While I am excited about all the products I’ll be testing this winter I am perhaps most stoked to put this duo together and get on some early season ice as soon as possible! I’m hoping I’ll get enough field days in to have a full review post for each by early-mid January. I realize though by then a lot of ice climbers may have already geared up and wanted to share my first impressions on these before the season arrives.
Let’s start with a preliminary look at the new Acr’teryx AR Mountaineering Boots.
Arc’teryx Acrux AR Mountaineering Boots
“A pinnacle of design for mountaineering, ice and mixed climbing, the Acrux AR is the lightest, most durable, and lowest profile insulated double boot available.”- Arcteryx.com
That is a strong statement, and it happens to be true. Let’s compare some of the other lightweight double boots on the market:
La Sportiva Spantik (88.96 oz/pair)
La Sportiva Baruntse (82.96 oz/pair)
La Sportiva G2 SM (72.22 oz/pair)
Scarpa Phantom 6000 (70 oz/pair)
Arc’teryx Acrux AR (69.1 oz/pair)
This is actually less than an ounce difference than my La Sportiva Batura 2.0’s that I reviewed last winter here.
The obvious difference here between these and my Batura’s is that these have a removable liner.
ACRUX AR MOUNTAINEERING BOOT PREVIEW
ACRUX AR MOUNTAINEERING BOOT removable liner
These liners “feel high-tech” in hand. I wore them around the house and they feel like a comfy slipper designed for astronauts. From arcteryx.com:
“Arc’teryx Adaptive Fit technology uses a removable bootie that employs stretch textiles and minimal seams to create an instant custom fit with no pressure. With protection extended beyond the cuff of the boot and the highest level of breathability in this category, the bootie’s GORE-TEX® membrane optimizes climate control and waterproof benefit. The perforated PE foam’s quick dry properties improve comfort, and a rubberized sole allows the bootie to be used as a camp shoe.”
Arc’teryx partnered with Vibram® and created the AR outsole using Vibram® Mont rubber which keeps its frictional properties in sub-zero temps.
The Vibram® AR outersole uses Vibram® Mont rubber to perform well even in extreme cold
“The specially developed Vibram® AR outsole is designed for support and sure footedness. The tread and construction feature a semi-blocked toe, with anti-slip grooves, a medial climbing support zone, and heel created to provide braking on steep descents. The Vibram® Mont rubber compound maintains its performance in sub-zero conditions.”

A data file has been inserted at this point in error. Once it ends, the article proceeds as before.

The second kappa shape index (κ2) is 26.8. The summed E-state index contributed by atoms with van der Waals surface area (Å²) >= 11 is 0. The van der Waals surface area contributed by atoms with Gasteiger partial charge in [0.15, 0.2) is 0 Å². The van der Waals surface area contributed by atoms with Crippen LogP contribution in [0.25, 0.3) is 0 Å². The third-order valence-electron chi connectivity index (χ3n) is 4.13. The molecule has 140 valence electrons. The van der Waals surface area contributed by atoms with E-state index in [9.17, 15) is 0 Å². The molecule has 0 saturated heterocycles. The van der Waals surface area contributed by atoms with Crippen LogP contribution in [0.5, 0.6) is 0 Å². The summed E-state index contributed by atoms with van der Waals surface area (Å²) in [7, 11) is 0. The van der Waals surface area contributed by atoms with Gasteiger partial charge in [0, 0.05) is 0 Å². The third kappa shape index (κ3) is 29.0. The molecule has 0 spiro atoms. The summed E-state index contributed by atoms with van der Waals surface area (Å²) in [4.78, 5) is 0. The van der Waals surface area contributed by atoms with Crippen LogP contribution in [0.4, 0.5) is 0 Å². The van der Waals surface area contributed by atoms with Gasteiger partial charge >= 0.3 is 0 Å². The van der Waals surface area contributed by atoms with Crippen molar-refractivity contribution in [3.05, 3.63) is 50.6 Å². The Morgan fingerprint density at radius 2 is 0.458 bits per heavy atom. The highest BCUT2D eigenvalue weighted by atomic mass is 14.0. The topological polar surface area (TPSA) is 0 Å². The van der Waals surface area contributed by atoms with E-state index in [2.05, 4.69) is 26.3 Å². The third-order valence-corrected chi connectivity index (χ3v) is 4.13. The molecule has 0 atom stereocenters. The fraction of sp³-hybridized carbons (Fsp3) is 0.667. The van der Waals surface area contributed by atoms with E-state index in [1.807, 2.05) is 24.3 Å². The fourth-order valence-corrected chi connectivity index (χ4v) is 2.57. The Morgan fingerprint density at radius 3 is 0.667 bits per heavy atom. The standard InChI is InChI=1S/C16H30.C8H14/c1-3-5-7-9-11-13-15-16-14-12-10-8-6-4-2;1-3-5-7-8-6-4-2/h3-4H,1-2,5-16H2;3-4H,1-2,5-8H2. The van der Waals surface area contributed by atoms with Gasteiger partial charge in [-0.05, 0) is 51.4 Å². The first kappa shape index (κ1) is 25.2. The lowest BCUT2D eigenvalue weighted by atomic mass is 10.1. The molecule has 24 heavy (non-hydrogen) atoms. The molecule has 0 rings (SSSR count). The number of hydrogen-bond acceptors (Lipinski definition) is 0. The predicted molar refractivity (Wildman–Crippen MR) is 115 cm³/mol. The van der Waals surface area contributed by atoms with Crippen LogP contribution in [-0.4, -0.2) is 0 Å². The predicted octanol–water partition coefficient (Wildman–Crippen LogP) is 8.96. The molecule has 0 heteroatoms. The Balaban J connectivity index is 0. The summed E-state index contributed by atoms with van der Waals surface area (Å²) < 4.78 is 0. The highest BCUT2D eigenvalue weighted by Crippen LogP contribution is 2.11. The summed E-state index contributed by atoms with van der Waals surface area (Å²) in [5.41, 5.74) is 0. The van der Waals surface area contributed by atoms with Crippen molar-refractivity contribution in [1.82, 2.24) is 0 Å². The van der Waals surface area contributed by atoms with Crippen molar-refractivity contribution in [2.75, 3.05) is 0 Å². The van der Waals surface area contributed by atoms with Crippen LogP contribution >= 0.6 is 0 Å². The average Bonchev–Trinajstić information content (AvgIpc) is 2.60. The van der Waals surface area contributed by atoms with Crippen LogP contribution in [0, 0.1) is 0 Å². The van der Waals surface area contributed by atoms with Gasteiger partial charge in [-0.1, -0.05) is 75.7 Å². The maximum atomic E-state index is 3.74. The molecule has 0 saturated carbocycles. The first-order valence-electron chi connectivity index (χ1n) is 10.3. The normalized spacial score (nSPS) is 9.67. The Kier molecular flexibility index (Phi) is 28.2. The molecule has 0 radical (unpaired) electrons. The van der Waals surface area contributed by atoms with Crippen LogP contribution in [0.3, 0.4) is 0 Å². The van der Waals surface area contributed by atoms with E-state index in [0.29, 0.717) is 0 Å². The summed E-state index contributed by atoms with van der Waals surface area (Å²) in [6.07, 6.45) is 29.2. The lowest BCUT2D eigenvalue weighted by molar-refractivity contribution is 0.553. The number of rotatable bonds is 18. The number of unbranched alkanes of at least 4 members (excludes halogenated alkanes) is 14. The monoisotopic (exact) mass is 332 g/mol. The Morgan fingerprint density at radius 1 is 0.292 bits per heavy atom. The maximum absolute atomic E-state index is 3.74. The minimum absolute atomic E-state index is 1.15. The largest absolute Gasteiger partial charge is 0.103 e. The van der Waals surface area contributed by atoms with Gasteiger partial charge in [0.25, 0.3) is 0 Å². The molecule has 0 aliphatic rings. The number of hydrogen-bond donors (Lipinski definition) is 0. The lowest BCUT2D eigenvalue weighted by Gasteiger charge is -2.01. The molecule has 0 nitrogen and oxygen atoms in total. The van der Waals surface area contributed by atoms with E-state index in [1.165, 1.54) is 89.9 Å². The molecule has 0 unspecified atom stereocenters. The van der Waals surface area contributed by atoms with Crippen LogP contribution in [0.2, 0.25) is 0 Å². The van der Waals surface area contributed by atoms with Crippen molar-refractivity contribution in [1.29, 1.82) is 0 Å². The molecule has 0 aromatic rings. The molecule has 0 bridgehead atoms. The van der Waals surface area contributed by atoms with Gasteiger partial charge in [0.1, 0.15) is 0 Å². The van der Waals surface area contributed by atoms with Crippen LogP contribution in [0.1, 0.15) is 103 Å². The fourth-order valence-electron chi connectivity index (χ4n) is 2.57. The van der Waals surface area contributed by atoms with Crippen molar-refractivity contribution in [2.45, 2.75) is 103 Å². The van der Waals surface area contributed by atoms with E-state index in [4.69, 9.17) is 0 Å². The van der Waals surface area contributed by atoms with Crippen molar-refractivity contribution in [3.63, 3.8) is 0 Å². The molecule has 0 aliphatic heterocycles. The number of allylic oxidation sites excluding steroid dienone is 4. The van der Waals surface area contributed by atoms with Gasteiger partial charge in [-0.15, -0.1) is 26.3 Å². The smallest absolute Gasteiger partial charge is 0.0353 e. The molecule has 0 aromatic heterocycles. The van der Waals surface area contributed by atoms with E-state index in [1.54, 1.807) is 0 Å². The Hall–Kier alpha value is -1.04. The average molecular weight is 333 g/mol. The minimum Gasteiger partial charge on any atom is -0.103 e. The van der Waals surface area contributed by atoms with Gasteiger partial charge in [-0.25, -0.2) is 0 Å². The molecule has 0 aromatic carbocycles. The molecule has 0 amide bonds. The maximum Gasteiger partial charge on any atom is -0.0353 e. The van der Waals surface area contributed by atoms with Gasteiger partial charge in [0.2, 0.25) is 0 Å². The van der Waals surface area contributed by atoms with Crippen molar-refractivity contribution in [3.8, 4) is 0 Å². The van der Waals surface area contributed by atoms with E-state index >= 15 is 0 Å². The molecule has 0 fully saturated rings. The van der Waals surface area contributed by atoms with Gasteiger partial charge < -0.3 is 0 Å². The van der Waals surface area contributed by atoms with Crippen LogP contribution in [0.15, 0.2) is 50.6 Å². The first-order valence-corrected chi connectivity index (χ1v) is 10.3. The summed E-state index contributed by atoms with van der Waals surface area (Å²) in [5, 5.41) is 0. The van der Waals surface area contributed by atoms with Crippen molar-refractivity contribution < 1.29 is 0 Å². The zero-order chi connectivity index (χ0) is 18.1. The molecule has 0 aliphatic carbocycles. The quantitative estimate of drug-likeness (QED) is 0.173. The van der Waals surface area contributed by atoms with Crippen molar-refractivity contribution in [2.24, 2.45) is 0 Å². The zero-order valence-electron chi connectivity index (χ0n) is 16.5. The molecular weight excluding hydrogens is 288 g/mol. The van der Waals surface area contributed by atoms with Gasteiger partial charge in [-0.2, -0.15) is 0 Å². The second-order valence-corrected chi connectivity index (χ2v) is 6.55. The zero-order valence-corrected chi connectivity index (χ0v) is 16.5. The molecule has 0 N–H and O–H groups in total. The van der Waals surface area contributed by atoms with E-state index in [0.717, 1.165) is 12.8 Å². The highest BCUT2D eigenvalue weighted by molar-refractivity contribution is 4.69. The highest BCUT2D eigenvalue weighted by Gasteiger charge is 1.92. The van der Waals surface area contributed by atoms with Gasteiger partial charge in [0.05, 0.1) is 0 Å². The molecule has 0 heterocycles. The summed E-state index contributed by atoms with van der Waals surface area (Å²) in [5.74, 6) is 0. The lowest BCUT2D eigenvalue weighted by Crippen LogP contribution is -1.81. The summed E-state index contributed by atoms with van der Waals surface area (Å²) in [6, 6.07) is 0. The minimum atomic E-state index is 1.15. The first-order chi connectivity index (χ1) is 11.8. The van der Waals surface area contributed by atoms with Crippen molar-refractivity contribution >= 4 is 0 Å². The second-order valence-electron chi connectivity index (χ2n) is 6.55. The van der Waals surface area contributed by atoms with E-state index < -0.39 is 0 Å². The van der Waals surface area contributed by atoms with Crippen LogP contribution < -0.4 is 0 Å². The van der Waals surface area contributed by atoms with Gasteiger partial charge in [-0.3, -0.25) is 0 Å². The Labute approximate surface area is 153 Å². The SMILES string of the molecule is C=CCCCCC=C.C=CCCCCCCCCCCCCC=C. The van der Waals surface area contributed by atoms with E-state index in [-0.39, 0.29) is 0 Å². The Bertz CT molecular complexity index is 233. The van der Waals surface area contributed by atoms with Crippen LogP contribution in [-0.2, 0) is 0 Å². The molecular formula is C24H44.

I’ll share a promotional video on the boots and move onto the crampons I’ll be pairing with them this winter!
Cassin Blade Runner Crampons
These are the most aggressive fully adaptable to any situation crampons I have seen. I used to love my older Petzl M10 crampons because I could swap out the front points for either dual, mono, or mono-offset. The Blade Runner’s do all that but CAMP also makes optional “snow points” so you can turn your vertical ice crampon into a multiple purpose mountaineering crampon. It really does make these incredibly versatile! My demo pair arrived set for offset mono and I plan to test them that way first with our thin early season ice conditions. Included with the crampons were two more vertical front points and semi-automatic toe bails allow for use on boots without rigid toe lugs.
Included extra parts
How well a crampon can attach to your boot is paramount. You want them to feel like they were designed for each other and no one else. Right out of the box the fit on the Acrteryx AR was quite good. There is plenty of adjust-ability to make it “perfect” starting with three possible toe bail positions, two possible heel lever bar positions, full vertical adjustment on the heel lever itself, and, something I haven’t seen before, the asymmetric bottom that more closely follows the contours of the boot outer-sole.
CAMP Cassin Blade Runner Crampons- a snug fit
Vertical heel lever adjustment
Obviously we can’t talk much about performance just yet but they are definitely a very aggressive crampon! One could argue this is a 19 point crampon (20 if set up in dual front-point mode). The design looks like it will excel on steep & cauliflower ice.
Cassin Blade Runner Crampons- aggressive, included anti-balling plates
The front points are made from Chromoly Steel and taper from 5mm down to 3mm. A “wear indicator” of sorts lets you know when it’s time to swap in new front points.
CAMP Cassin Blade Runner Crampons
Well that’s it for my first impressions. I absolutely can not wait to start putting these to use this winter. I’m also reviewing the Camp Cassin X-All Mountain Ice Tools and the Camp Cassin X-Dream Ice Tools.
Things with sharp points
Think the Arcteryx Acrux AR boots might be good for you?
You can purchase them on Amazon here. Ordering through that link will help support this blog.
Stay tuned this winter for lots of gear reviews and giveaways! I’ll be raffling off brand new climbing harnesses, ice screws, carabiners, and more. Don’t miss a review or giveaway! Subscribe/Follow this blog at the top right so you get all the details!
See you in the mountains,
Northeast Alpine Start